Even as researchers finally zeroed in on the cause of deadly Takata airbag failures, a Senate committee laid out some explosive charges against the Japanese auto supplier.
Citing internal documents, the report published by the Senate Committee on Science, Commerce and Transportation shows Takata engaged in a pattern of falsifying test data and incorrectly reporting on the scope of the airbag defect, something that likely reduced the number of vehicles targeted for recall.
The results of the year-long research study and other evidence provided to the Senate and the National Highway Traffic Safety Administration could lead to yet another ramp-up of that recall effort. As many as 50 million more vehicles could be targeted. To date, about 25 million have been recalled, making this the largest service action in U.S. automotive history.
The new Senate report contained a number of potentially damning internal Takata documents, including one indicating the supplier falsified test results to try to sell a component redesign to Honda, the company’s biggest customer. Privately, a North American engineer reported a “high likelihood of failure,” though he also indicated coming under strong pressure from Japan to move forward.
Another document, reports the New York Times, suggests that Takata intentionally misled investigators about the breadth of one of the airbag recalls.
(Reliability woes worsen, warns J.D. Power. For more, Click Here.)
“I told the group that it seemed clear to me that the information used to set the range of the recall was, in one case, technically unsupportable, and in the other case, a likely misrepresentation of the production records,” wrote an American Takata executive referring to material used to help automakers figure out how to respond.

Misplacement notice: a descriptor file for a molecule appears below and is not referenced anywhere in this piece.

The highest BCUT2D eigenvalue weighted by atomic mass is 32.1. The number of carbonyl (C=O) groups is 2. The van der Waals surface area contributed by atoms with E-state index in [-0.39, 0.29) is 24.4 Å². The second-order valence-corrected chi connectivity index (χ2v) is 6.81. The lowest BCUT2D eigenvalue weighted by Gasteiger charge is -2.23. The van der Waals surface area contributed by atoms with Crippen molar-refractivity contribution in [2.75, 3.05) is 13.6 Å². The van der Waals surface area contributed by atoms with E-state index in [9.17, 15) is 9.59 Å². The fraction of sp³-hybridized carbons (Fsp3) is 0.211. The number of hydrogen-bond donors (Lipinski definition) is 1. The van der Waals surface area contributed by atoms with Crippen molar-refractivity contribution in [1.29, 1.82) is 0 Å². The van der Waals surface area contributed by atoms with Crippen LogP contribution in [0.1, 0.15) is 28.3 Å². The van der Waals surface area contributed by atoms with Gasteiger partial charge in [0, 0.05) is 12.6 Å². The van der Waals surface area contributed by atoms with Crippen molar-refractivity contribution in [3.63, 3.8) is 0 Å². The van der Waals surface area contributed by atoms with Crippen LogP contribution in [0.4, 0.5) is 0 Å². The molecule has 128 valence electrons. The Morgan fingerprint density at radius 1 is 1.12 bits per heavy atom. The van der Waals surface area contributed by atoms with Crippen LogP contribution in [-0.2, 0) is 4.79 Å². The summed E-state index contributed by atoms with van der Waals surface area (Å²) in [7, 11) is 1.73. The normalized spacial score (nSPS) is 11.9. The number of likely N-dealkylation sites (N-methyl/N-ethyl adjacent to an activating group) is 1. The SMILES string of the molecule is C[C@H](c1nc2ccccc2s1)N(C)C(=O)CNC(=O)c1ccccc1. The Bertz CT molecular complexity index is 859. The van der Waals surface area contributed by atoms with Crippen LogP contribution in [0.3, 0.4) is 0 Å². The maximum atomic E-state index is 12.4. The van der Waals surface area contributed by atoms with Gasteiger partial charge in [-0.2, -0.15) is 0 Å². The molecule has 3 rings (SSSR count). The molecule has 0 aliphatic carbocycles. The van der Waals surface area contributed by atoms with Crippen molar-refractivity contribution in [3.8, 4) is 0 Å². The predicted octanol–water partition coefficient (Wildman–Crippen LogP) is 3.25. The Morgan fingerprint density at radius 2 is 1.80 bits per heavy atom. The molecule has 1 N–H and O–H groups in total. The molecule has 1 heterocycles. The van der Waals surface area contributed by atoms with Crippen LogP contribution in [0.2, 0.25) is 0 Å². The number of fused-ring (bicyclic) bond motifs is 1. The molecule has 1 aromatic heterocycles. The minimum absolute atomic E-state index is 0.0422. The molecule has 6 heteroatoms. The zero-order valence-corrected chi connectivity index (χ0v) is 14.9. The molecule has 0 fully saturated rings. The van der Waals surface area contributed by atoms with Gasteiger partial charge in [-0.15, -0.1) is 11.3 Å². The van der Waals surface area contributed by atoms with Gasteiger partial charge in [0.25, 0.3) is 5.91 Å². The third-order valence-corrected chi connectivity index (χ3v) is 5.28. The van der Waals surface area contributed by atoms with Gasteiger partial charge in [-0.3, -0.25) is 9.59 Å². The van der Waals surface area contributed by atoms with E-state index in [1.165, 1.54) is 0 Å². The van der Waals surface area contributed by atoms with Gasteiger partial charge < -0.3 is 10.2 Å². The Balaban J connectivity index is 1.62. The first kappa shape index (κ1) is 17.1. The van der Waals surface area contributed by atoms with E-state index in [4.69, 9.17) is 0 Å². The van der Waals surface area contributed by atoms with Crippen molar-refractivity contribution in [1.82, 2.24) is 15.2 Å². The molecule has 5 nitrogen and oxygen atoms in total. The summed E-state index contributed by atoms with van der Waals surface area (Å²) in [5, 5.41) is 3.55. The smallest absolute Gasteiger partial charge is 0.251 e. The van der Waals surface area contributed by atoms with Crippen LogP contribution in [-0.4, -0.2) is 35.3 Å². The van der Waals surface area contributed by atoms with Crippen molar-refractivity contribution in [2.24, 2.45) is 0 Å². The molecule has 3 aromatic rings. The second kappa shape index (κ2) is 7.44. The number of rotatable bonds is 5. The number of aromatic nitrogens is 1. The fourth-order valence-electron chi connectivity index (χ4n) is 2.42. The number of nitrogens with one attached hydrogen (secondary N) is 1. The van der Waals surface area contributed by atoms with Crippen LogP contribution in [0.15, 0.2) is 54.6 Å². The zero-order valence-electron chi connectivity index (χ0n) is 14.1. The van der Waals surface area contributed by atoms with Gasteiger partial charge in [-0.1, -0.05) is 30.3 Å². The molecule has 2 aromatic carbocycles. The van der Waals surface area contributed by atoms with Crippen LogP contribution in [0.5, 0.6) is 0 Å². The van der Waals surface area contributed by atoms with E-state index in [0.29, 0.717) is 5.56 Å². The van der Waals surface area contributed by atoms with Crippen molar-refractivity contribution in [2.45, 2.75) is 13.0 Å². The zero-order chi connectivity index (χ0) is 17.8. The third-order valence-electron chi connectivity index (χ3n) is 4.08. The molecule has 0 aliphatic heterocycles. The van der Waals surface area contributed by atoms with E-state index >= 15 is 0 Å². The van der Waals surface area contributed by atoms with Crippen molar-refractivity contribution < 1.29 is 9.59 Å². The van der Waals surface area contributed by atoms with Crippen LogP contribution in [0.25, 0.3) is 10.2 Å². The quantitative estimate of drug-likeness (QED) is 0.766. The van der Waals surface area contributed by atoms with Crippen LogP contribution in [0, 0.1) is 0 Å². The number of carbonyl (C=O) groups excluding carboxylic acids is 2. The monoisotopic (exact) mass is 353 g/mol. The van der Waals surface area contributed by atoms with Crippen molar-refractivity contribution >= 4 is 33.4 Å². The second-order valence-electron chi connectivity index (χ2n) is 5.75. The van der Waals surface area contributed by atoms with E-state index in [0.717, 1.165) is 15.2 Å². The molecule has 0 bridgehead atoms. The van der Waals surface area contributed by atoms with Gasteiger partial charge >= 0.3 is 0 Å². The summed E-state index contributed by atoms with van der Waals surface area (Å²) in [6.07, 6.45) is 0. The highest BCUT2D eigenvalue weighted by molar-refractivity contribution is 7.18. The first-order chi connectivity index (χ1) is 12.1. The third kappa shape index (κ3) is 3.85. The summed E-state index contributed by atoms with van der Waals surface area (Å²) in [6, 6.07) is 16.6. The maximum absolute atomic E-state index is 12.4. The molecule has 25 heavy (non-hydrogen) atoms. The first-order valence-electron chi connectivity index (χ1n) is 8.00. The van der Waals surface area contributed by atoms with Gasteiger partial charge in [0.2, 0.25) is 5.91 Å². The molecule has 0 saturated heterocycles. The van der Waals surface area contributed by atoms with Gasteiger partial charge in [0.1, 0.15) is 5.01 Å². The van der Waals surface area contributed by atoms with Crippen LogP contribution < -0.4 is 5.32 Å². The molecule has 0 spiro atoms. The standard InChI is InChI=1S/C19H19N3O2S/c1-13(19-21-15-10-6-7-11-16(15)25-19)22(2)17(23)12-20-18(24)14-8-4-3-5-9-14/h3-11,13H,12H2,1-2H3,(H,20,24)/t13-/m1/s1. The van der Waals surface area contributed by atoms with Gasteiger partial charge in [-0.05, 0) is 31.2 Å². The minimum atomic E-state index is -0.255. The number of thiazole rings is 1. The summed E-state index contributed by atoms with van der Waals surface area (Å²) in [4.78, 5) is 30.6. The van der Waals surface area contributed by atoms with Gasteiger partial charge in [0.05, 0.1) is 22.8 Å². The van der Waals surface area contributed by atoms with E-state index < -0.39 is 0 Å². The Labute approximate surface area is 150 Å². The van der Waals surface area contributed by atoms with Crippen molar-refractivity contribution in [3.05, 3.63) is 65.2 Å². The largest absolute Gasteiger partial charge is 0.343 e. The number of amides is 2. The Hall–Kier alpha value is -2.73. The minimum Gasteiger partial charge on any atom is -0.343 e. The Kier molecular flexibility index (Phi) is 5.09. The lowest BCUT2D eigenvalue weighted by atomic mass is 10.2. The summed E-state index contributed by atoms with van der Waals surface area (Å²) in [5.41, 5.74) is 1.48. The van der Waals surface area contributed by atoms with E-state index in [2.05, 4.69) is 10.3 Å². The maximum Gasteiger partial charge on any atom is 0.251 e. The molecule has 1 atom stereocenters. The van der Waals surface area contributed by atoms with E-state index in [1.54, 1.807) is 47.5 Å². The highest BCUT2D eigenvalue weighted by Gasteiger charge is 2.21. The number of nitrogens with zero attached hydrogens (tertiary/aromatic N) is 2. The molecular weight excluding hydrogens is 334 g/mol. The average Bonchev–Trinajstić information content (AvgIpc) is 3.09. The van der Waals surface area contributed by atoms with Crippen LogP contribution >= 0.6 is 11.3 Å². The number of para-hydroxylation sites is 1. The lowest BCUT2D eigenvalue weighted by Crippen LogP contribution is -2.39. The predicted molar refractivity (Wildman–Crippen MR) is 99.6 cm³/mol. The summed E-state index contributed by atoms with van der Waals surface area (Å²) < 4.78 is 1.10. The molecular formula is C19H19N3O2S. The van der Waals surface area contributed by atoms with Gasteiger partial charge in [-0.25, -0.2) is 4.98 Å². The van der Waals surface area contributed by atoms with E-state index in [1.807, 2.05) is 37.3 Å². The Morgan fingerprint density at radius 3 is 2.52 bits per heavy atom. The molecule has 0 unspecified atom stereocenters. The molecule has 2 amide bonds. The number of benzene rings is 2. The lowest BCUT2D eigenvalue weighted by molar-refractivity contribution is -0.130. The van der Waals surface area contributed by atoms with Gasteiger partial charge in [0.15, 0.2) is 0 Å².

Other internal e-mails warn that ongoing production problems at two Takata plants in North America were “yet another mess” that should have been solved “a long time ago.”
The deceipt apparently went on for years. As far back as January 2005, a U.S. engineer for Takata, Bob Schubert, wrote an internal memo complaining the company was “prettying up” data. “It has come to my attention that the practice has gone beyond all reasonable bounds and now most likely constitutes fraud,” Schubert wrote.
Takata initially blamed those manufacturing problems for the occasional, but potentially deadly, failure of some of its airbag failures. Under certain conditions, they were over-inflate, sending plastic and metal shrapnel into the passenger compartment, a problem so far blamed for at least 10 deaths and over 100 injuries. Fourteen automakers have so far been touched by the recall.
(Click Here for more on the CR Automotive Report Card.)
The disclosure of the various internal documents could cause new headaches for Takata, which is facing numerous civil lawsuits, a criminal investigation by the U.S. Justice Department, and ongoing scrutiny by NHTSA. That agency fined the maker $70 million last year, while warning Takata the penalty could grow to $130 million if it fails to adopt more active safety measures.
Research conducted by rocket science firm Orbital and released to the public on Tuesday shows three key issues contribute to airbag inflator failures:
- Those manufacturing defects;
- The presence of moisture, especially in high humidity regions; and
- The very propellant used to inflate the bags.
Takata has told NHTSA and the few customers it has left that it will move away from explosive ammonium nitrate for its inflators. But that material is still being used in the millions of replacement parts already used as part of the recall.
“Auto manufacturers are installing new live grenades into people’s cars as replacements for the old live grenades,” Senator Bill Nelson, Democrat of Florida, said during Tuesday’s hearing on Capitol Hill.
(Cause finally found for exploding Takata airbags. Click Here for that breaking story.)
Because of its worrisome instability, there is a growing call from safety advocates to replace all Takata inflators using ammonium nitrate. If that recommendation is followed, another 50 million vehicles would be targeted. And millions more vehicles that have already had their inflators replaced might be called back for another repair.